Sunday, June 28, 2009

A Weird Day

A long level 4 paddle is never an endeavor to be taken lightly. Doing a level 4 paddle after three days of training is a recipe for trouble.
Despite the good reasons for not doing a paddle from the Bay Campus to the Narrow River, I decided I would do it anyway. I felt pretty good despite spending the three previous days paddling. I wanted to try out my new strokes with the mighty stick. The weather was perfect.
I showed up to find a much larger group than I expected. I knew it was going to be interesting. BH, RB, and PB showed up looking to play in some rocks. TM wanted to paddle. JS wanted to fish. The other TM wanted to try out his new stick. I just wanted to spend some time on the water and not get hurt.
Things started off great. The water was lively, but not not dangerous. It was enough to play in the rocks and feel like you were living on the edge. Occasionally, there was a stray big wave that carried the potential for mayhem. Early on, PB found himself perched on a rock.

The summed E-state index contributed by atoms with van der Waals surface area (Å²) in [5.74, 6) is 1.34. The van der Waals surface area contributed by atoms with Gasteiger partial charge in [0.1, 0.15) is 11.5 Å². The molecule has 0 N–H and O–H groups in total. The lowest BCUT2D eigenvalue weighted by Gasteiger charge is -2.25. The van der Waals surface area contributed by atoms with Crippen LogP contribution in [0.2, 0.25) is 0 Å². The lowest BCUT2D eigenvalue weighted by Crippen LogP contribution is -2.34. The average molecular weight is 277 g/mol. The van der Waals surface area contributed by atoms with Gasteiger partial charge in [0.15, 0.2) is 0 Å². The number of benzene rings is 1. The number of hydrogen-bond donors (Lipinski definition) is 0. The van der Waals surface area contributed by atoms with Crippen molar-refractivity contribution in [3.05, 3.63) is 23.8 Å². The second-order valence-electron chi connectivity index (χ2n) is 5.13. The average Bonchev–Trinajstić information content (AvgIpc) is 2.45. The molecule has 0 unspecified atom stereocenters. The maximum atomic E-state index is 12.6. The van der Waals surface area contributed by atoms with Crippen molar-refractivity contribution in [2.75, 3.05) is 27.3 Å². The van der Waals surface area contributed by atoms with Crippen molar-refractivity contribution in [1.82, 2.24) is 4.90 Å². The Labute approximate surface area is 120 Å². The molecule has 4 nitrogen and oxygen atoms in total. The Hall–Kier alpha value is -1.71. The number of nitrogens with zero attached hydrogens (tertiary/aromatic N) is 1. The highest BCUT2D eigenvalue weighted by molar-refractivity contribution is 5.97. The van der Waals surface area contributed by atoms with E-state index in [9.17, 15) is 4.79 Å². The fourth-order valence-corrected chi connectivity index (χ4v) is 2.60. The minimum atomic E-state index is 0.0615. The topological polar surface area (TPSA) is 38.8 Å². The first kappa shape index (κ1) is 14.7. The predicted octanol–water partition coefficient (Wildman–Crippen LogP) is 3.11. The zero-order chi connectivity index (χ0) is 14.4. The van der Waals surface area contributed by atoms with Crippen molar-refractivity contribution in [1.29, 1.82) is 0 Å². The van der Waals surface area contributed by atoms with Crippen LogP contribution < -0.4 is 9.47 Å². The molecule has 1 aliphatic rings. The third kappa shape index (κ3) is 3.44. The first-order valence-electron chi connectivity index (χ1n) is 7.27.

About three quarters of the way down Bonnet Bluffs, a group of us slipped out of a rock slot and got bunched up along a row of low sitting rocks that was hit with a fairly regular four foot breaking wave. I was stuck on the inside and just as the group started breaking up, the wave made an appearance. I had no forward momentum to carry me down the wave and away from the rock wall. Instead, I braced on the wave and rode it into the rocks. Along the way my bow made a loud bang as it danced over the rocks. The wave left me trapped between the incoming swell and the rocky shore. I tried to back out, but got turned breach to the swells. Once I was breach, I was stuck. I tried to get the Q-Boat turned, but it was hopeless.